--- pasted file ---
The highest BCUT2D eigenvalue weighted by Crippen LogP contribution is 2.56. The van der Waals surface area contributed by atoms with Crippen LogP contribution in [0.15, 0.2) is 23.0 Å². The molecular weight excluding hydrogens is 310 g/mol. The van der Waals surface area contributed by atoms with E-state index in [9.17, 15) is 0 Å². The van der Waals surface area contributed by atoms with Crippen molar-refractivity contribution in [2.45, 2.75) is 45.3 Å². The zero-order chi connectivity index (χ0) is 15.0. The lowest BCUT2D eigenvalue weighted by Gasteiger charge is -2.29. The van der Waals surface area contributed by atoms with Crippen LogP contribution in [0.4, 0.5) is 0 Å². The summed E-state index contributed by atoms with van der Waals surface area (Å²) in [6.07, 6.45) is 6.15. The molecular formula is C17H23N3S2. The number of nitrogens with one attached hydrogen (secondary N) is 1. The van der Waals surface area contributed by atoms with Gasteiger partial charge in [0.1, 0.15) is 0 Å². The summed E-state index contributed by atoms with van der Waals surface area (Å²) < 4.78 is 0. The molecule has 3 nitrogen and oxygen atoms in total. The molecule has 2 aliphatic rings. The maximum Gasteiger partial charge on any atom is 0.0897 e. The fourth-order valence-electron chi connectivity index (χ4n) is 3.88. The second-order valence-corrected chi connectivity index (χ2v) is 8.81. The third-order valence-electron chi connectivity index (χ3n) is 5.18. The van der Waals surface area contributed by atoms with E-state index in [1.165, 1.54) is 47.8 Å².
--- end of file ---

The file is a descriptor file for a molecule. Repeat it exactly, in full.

The highest BCUT2D eigenvalue weighted by Crippen LogP contribution is 2.56. The van der Waals surface area contributed by atoms with Crippen LogP contribution in [0.15, 0.2) is 23.0 Å². The molecular weight excluding hydrogens is 310 g/mol. The van der Waals surface area contributed by atoms with E-state index in [9.17, 15) is 0 Å². The van der Waals surface area contributed by atoms with Crippen molar-refractivity contribution in [2.45, 2.75) is 45.3 Å². The zero-order chi connectivity index (χ0) is 15.0. The lowest BCUT2D eigenvalue weighted by Gasteiger charge is -2.29. The van der Waals surface area contributed by atoms with Crippen LogP contribution in [0.4, 0.5) is 0 Å². The summed E-state index contributed by atoms with van der Waals surface area (Å²) in [6.07, 6.45) is 6.15. The molecular formula is C17H23N3S2. The number of nitrogens with one attached hydrogen (secondary N) is 1. The van der Waals surface area contributed by atoms with Gasteiger partial charge in [0.1, 0.15) is 0 Å². The summed E-state index contributed by atoms with van der Waals surface area (Å²) < 4.78 is 0. The molecule has 3 nitrogen and oxygen atoms in total. The molecule has 2 aliphatic rings. The maximum Gasteiger partial charge on any atom is 0.0897 e. The fourth-order valence-electron chi connectivity index (χ4n) is 3.88. The second-order valence-corrected chi connectivity index (χ2v) is 8.81. The third-order valence-electron chi connectivity index (χ3n) is 5.18. The van der Waals surface area contributed by atoms with E-state index in [1.165, 1.54) is 47.8 Å².